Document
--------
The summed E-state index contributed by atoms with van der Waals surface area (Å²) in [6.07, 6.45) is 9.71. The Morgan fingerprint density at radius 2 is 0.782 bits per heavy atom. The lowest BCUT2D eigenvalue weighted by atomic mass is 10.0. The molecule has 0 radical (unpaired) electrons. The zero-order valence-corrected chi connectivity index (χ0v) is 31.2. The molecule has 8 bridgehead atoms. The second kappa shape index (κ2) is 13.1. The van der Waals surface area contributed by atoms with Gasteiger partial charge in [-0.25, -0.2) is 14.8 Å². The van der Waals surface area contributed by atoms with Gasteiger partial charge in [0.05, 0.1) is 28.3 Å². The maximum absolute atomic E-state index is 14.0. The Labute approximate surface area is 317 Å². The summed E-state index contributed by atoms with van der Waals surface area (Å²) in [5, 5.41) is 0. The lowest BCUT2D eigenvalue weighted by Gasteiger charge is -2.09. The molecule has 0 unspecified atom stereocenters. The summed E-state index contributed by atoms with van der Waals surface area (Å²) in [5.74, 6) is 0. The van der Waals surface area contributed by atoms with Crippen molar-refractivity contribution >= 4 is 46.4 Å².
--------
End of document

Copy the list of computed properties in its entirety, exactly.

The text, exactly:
The summed E-state index contributed by atoms with van der Waals surface area (Å²) in [6.07, 6.45) is 9.71. The Morgan fingerprint density at radius 2 is 0.782 bits per heavy atom. The lowest BCUT2D eigenvalue weighted by atomic mass is 10.0. The molecule has 0 radical (unpaired) electrons. The zero-order valence-corrected chi connectivity index (χ0v) is 31.2. The molecule has 8 bridgehead atoms. The second kappa shape index (κ2) is 13.1. The van der Waals surface area contributed by atoms with Gasteiger partial charge in [-0.25, -0.2) is 14.8 Å². The van der Waals surface area contributed by atoms with Gasteiger partial charge in [0.05, 0.1) is 28.3 Å². The maximum absolute atomic E-state index is 14.0. The Labute approximate surface area is 317 Å². The summed E-state index contributed by atoms with van der Waals surface area (Å²) in [5, 5.41) is 0. The lowest BCUT2D eigenvalue weighted by Gasteiger charge is -2.09. The molecule has 0 unspecified atom stereocenters. The summed E-state index contributed by atoms with van der Waals surface area (Å²) in [5.74, 6) is 0. The van der Waals surface area contributed by atoms with Crippen molar-refractivity contribution >= 4 is 46.4 Å².